The big cap and small caps indexes posted another day of minor declines but the Nasdaq bucked the trend.

Weekly Statistics

Friday Statistics

Four of the FAANG stocks posted gains but Google closed fractionally lower. The Nasdaq was helped by a big $13 gain in Amazon after Mark Cuban said the stock was significantly undervalued and still in "startup" status. He believes Amazon has so many efforts underway where they have less than 5% of the market that the stock could be significantly higher in the coming years. That gain helped improve Nasdaq sentiment and lift Facebook, Apple and Netflix. The Nasdaq Composite only gained 5 points but the Nasdaq 100 big cap index gained 12. Chip stocks and biotechs also contributed to the gain that pushed the $NDX to a new closing high.

The small cap Russell 2000 closed back below critical support at 1,388 because Friday was "ranking" day for the Russell indexes. Every June the Russell company rebalances their indexes and moves stocks in, out and around in their classifications. Currently there are only 2,935 stocks in the Russell 3000 because of companies that merged with others over the last year. Russell Rebalance Info

In the middle of May, Russell calculates their ranking of all stocks by market cap. They will provide a list in early June of which stocks will be leaving the indexes and which stocks will be added. This published list allows traders to game the system and jump in front of fund managers that will be selling stocks that are leaving the index and buying new stocks at the close on June 23rd.

The movement in individual stocks leaving the index can be significant. There is roughly $12.5 trillion dollars indexed to the various Russell indexes. About $9.7 trillion is indexed to active funds. Source Obviously all of that money is not indexed to the Russell 2000 but there is a significant amount.

The normal rebalancing process depresses the Russell indexes on the notification dates because traders are selling the stocks that are leaving the indexes and buying the stocks that will be added. The indexes only benefit from half of that scenario since buying stocks not currently in the index does not impact the index but selling current index components does have an impact.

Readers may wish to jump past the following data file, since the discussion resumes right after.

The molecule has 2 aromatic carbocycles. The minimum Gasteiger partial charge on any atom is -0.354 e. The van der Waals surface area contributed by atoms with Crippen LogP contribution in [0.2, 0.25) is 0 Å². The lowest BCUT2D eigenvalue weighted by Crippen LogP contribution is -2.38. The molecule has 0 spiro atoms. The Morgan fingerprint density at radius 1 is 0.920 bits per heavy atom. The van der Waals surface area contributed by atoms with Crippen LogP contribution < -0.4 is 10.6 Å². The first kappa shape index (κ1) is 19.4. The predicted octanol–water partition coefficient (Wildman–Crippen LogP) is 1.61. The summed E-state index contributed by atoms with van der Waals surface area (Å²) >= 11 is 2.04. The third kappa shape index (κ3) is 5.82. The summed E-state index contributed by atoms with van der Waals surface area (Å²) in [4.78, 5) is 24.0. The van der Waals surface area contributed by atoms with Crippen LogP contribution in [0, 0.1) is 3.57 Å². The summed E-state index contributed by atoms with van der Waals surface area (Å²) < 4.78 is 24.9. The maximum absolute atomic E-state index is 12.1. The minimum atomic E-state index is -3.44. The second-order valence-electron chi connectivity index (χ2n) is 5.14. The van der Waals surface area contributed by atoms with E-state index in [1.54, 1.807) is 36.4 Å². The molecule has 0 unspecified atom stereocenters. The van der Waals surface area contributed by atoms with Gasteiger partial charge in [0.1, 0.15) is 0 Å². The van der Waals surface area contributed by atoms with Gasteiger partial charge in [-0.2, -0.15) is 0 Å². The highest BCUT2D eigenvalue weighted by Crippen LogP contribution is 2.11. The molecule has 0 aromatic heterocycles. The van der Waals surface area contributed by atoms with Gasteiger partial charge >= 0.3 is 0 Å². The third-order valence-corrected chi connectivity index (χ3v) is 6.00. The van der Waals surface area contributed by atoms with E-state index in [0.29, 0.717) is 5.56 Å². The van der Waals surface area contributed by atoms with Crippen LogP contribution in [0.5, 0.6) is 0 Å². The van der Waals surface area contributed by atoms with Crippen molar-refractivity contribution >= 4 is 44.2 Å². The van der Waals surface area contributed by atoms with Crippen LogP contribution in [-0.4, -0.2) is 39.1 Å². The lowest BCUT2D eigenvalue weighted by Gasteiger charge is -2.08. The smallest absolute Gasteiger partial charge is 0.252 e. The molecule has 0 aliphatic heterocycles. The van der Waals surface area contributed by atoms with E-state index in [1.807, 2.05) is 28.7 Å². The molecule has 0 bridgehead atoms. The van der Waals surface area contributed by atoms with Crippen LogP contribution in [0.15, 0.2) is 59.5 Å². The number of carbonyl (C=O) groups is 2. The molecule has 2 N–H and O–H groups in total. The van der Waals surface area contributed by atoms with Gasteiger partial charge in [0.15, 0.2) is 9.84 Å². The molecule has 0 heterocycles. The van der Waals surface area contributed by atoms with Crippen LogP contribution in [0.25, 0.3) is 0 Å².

Friday was ranking day at the close. Since the methodology of the reconstitution is well known, portfolio managers and hedge funds can do their own ranking based on the market cap at the close on Thursday. This allows them to speculate on which companies will be added and dropped before the Russell lists are actually published. Many have already calculated their own list and stocks were bought and sold on Friday in anticipation of the official ranking.

Russell will release the preliminary list of official changes on June 9th and update it again on June 16th. The actual rebalance will be at the close on Friday June 23rd. More than 15 billion shares traded on the June 24th rebalance last year.

Historically, the rebalance has weighed on the Russell indexes around the critical dates. However, this is a six-week period and volatility around the critical dates will be higher but over the entire six weeks the impact is negligible but it is normally negative. I suspect there was an impact on the Russell 2000 on Friday because the 0.53% decline was more than triple the percentages on the other indexes.

The economic events were positive on Friday but the retail earnings missed estimates. The Retail Sales for April rose +0.4% compared to estimates for +0.6% and a minor +0.1% gain in February. Sales excluding autos were +0.3%. The strongest areas were electronics at +1.3%, building materials +1.2% and non-store retailers at +1.4%. The weakest sectors were home furnishings -0.5%, food and beverages -0.3%, clothing -0.5% and general merchandise at -0.5%. Overall, retail sales are up 4.5% over the same period in 2016.

The Consumer Price Index (CPI) for April rose +0.2% after a -0.3% decline in March. The headline number matched analyst estimates. Food rose +0.2%, goods fell -0.2% and services rose +0.1%. On a year over year basis, the CPI is up 2.2% and in line with Fed expectations.

Consumer sentiment for May rose slightly from 97.0 to 97.7 in the first release. That is only slightly below the 12 year high of 98.5 in January. The present conditions component was flat at 112.7 and the expectations component rose slightly from 87.0 to 88.1.

Business inventories for March rose +0.2% and the smallest gain since October but it was higher than estimates for +0.1%. Retail inventories lead the gains at +0.49% compared to wholesalers at +0.18% and a drop of -0.01% by manufacturers.

The slightly better than expected inventories plus the rise in retail sales helped lift the Atlanta Fed real time GDPNow forecast for Q2 to 3.6% growth.